Reuters Misano, San Marino
Yamaha’s Maverick Vinales took pole position for the San Marino Grand Prix yesterday after a qualifying flare-up between Honda’s championship leader Marc Marquez and Italian great Valentino Rossi.
Vinales lapped Misano’s Marco Simoncelli circuit with a best lap of one minute 32.265 seconds, ahead of fellow-Spaniard Pol Espargaro for KTM and Frenchman Fabio Quartararo on the non-works Petronas Yamaha.
Marquez, the five times MotoGP champion who has a 78 point lead over Ducati’s Italian Andrea Dovizioso in the standings after 12 of 19 rounds, will start fifth with Yamaha’s Rossi seventh.
Dovizioso qualified between the two in sixth, with Petronas Yamaha rider Franco Morbidelli fourth. Marquez and Rossi traded overtakes on their final laps, almost colliding, with both ending up compromising their efforts. Both were subsequently summoned to the stewards.
The pole was Vinales’ first since the season-opener in Qatar, while Espargaro’s front row appearance was a surprise for a rider only 11th in the championship.
The Spaniard gained a tow from Quartararo at the end before missing out to Vinales in the dying seconds.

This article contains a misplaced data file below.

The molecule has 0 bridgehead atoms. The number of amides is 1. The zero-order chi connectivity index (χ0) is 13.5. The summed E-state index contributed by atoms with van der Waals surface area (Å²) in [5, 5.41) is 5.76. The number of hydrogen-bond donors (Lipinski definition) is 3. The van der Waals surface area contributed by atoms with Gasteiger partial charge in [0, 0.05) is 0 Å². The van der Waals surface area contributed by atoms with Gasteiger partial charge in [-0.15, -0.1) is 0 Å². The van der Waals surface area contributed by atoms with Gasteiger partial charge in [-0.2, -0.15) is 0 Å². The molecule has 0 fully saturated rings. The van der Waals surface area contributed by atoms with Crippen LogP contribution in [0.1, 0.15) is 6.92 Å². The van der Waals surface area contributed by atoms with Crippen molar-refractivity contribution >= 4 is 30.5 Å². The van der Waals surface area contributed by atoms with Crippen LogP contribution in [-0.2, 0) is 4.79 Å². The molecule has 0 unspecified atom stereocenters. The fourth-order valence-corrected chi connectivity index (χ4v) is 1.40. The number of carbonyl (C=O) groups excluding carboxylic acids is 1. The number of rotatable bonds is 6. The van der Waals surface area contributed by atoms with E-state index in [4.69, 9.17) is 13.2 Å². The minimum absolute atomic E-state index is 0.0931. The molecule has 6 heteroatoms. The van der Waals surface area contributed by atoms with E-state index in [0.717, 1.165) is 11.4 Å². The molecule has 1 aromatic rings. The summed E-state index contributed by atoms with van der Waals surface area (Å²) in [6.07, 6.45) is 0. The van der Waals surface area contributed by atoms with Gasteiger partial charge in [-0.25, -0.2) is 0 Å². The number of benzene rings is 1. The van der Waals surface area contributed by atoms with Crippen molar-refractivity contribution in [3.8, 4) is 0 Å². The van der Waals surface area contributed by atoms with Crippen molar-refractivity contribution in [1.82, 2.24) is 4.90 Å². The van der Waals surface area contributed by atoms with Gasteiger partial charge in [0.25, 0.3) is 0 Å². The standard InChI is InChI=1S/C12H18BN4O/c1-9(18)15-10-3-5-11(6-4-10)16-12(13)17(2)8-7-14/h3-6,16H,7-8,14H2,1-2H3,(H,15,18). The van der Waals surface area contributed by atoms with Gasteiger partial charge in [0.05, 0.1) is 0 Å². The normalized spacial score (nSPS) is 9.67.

Aprilia’s Italian Andrea Iannone missed qualifying after injuring his shoulder in a final practice crash.
Meanwhile, MotoGP could expand to 22 races after 2021 with a rotational system catering for a potential five rounds in Spain and Portugal, according to series boss Carmelo Ezpeleta.
Spain already has four races — Barcelona’s Circuit de Catalunya, Jerez, Valencia and Motorland Aragon — on a 19-round calendar but Portugal’s Portimao circuit is interested in joining them.
Finland is set to join next year and Indonesia the season after.
Ezpeleta, chief executive of the commercial rights holders Dorna, told the MotoGP.com website that one region could not host a quarter of the races.
“We can do it another way, like a tender and say who is paying more and do that, but we will not do that. We will first talk to the people to see if they are interested or not to continue with this situation,” he added.
“We think the best way to do it is to make a rotation between the five GPs in the Iberian Peninsula. Every circuit will have three races in five years but this is the case if anything stays as proposed.”
Ezpeleta said there was a lot of interest in hosting races, particularly in important south Asian markets for the manufacturers.
He said Italy would retain two races since it was home to two of the manufacturers.
“Obviously the calendar cannot be unlimited. In 1992 it was 13 grands prix and now we are 19 and next year it will be 20. Twenty is the maximum number of grands prix we agreed in the period to next year,” said the Spaniard.
“We discussed the situation and agreed a maximum number of races for the period between 2022 and 2026 will be 22 races.”
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